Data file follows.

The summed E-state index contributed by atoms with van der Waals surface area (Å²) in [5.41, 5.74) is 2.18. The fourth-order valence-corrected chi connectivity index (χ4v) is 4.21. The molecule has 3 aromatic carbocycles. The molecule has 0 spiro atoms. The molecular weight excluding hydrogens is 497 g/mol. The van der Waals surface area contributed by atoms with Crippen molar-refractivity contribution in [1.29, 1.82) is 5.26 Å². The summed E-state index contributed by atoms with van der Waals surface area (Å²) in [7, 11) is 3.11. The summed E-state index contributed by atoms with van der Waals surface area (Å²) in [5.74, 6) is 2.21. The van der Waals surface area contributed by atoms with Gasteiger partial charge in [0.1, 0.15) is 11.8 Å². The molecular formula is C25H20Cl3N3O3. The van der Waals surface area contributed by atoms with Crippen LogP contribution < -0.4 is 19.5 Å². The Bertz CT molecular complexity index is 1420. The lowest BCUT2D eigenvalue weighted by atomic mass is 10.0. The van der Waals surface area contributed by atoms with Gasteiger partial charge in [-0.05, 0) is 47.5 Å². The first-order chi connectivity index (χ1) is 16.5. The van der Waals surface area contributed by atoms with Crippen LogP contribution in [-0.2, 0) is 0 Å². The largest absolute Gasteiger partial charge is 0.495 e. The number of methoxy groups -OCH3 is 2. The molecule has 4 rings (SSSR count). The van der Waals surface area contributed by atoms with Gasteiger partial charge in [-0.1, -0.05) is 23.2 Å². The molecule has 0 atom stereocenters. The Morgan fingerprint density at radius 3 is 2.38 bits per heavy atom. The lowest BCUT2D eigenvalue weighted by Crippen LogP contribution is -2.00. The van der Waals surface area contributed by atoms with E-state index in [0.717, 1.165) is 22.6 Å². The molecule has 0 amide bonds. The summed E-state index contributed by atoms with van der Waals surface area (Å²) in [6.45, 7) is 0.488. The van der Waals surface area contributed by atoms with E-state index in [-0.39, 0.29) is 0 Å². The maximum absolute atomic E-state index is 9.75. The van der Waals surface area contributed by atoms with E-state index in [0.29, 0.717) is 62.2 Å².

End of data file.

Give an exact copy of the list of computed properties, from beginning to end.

The summed E-state index contributed by atoms with van der Waals surface area (Å²) in [5.41, 5.74) is 2.18. The fourth-order valence-corrected chi connectivity index (χ4v) is 4.21. The molecule has 3 aromatic carbocycles. The molecule has 0 spiro atoms. The molecular weight excluding hydrogens is 497 g/mol. The van der Waals surface area contributed by atoms with Crippen molar-refractivity contribution in [1.29, 1.82) is 5.26 Å². The summed E-state index contributed by atoms with van der Waals surface area (Å²) in [7, 11) is 3.11. The summed E-state index contributed by atoms with van der Waals surface area (Å²) in [5.74, 6) is 2.21. The van der Waals surface area contributed by atoms with Gasteiger partial charge in [0.1, 0.15) is 11.8 Å². The molecular formula is C25H20Cl3N3O3. The van der Waals surface area contributed by atoms with Crippen LogP contribution < -0.4 is 19.5 Å². The Bertz CT molecular complexity index is 1420. The lowest BCUT2D eigenvalue weighted by atomic mass is 10.0. The van der Waals surface area contributed by atoms with Gasteiger partial charge in [-0.05, 0) is 47.5 Å². The first-order chi connectivity index (χ1) is 16.5. The van der Waals surface area contributed by atoms with Crippen LogP contribution in [-0.2, 0) is 0 Å². The largest absolute Gasteiger partial charge is 0.495 e. The number of methoxy groups -OCH3 is 2. The molecule has 4 rings (SSSR count). The van der Waals surface area contributed by atoms with Gasteiger partial charge in [-0.1, -0.05) is 23.2 Å². The molecule has 0 atom stereocenters. The Morgan fingerprint density at radius 3 is 2.38 bits per heavy atom. The lowest BCUT2D eigenvalue weighted by Crippen LogP contribution is -2.00. The van der Waals surface area contributed by atoms with E-state index in [0.717, 1.165) is 22.6 Å². The molecule has 0 amide bonds. The summed E-state index contributed by atoms with van der Waals surface area (Å²) in [6.45, 7) is 0.488. The van der Waals surface area contributed by atoms with E-state index in [-0.39, 0.29) is 0 Å². The maximum absolute atomic E-state index is 9.75. The van der Waals surface area contributed by atoms with E-state index in [0.29, 0.717) is 62.2 Å².